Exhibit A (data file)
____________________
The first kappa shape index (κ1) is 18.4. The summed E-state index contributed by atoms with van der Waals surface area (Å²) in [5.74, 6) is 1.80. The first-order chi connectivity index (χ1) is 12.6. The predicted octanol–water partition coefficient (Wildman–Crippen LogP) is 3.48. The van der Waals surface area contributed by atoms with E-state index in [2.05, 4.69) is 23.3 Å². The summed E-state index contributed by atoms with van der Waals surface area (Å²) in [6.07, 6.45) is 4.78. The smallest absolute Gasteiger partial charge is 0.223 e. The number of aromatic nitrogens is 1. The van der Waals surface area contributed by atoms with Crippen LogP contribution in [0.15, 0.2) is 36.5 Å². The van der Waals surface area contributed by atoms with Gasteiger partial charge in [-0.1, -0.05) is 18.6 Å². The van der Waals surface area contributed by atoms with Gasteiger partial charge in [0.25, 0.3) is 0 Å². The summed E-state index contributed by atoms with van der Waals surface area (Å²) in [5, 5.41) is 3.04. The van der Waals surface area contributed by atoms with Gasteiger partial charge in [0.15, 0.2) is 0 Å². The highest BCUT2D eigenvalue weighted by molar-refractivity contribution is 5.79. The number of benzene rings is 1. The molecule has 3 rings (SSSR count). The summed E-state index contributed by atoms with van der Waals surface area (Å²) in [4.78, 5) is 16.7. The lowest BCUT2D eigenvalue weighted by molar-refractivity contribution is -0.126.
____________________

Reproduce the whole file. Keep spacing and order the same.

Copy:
The first kappa shape index (κ1) is 18.4. The summed E-state index contributed by atoms with van der Waals surface area (Å²) in [5.74, 6) is 1.80. The first-order chi connectivity index (χ1) is 12.6. The predicted octanol–water partition coefficient (Wildman–Crippen LogP) is 3.48. The van der Waals surface area contributed by atoms with E-state index in [2.05, 4.69) is 23.3 Å². The summed E-state index contributed by atoms with van der Waals surface area (Å²) in [6.07, 6.45) is 4.78. The smallest absolute Gasteiger partial charge is 0.223 e. The number of aromatic nitrogens is 1. The van der Waals surface area contributed by atoms with Crippen LogP contribution in [0.15, 0.2) is 36.5 Å². The van der Waals surface area contributed by atoms with Gasteiger partial charge in [-0.1, -0.05) is 18.6 Å². The van der Waals surface area contributed by atoms with Gasteiger partial charge in [0.25, 0.3) is 0 Å². The summed E-state index contributed by atoms with van der Waals surface area (Å²) in [5, 5.41) is 3.04. The van der Waals surface area contributed by atoms with Gasteiger partial charge in [0.15, 0.2) is 0 Å². The highest BCUT2D eigenvalue weighted by molar-refractivity contribution is 5.79. The number of benzene rings is 1. The molecule has 3 rings (SSSR count). The summed E-state index contributed by atoms with van der Waals surface area (Å²) in [4.78, 5) is 16.7. The lowest BCUT2D eigenvalue weighted by molar-refractivity contribution is -0.126.